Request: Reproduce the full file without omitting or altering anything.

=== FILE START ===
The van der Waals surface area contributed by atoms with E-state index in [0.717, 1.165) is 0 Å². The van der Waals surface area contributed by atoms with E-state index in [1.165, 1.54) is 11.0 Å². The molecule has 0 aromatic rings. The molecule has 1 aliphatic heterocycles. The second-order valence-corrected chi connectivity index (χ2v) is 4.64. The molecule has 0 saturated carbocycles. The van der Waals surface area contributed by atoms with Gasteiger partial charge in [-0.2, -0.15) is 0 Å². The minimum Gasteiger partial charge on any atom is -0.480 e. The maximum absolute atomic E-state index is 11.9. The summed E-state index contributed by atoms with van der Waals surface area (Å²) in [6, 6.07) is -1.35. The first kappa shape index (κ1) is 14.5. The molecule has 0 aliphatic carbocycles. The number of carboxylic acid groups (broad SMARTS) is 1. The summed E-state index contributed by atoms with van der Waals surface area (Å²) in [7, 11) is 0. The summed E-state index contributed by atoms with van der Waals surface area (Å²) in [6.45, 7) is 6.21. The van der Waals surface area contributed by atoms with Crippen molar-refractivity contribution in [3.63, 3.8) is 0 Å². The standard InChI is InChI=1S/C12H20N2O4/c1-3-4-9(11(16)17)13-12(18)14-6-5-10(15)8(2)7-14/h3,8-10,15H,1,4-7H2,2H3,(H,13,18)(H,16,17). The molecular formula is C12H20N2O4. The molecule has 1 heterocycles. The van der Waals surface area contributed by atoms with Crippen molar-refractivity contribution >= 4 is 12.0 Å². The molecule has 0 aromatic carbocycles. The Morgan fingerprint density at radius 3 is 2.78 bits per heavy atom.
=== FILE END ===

The van der Waals surface area contributed by atoms with E-state index in [0.717, 1.165) is 0 Å². The van der Waals surface area contributed by atoms with E-state index in [1.165, 1.54) is 11.0 Å². The molecule has 0 aromatic rings. The molecule has 1 aliphatic heterocycles. The second-order valence-corrected chi connectivity index (χ2v) is 4.64. The molecule has 0 saturated carbocycles. The van der Waals surface area contributed by atoms with Gasteiger partial charge in [-0.2, -0.15) is 0 Å². The minimum Gasteiger partial charge on any atom is -0.480 e. The maximum absolute atomic E-state index is 11.9. The summed E-state index contributed by atoms with van der Waals surface area (Å²) in [6, 6.07) is -1.35. The first kappa shape index (κ1) is 14.5. The molecule has 0 aliphatic carbocycles. The number of carboxylic acid groups (broad SMARTS) is 1. The summed E-state index contributed by atoms with van der Waals surface area (Å²) in [7, 11) is 0. The summed E-state index contributed by atoms with van der Waals surface area (Å²) in [6.45, 7) is 6.21. The van der Waals surface area contributed by atoms with Crippen molar-refractivity contribution in [3.63, 3.8) is 0 Å². The standard InChI is InChI=1S/C12H20N2O4/c1-3-4-9(11(16)17)13-12(18)14-6-5-10(15)8(2)7-14/h3,8-10,15H,1,4-7H2,2H3,(H,13,18)(H,16,17). The molecular formula is C12H20N2O4. The molecule has 1 heterocycles. The van der Waals surface area contributed by atoms with Crippen molar-refractivity contribution >= 4 is 12.0 Å². The molecule has 0 aromatic carbocycles. The Morgan fingerprint density at radius 3 is 2.78 bits per heavy atom.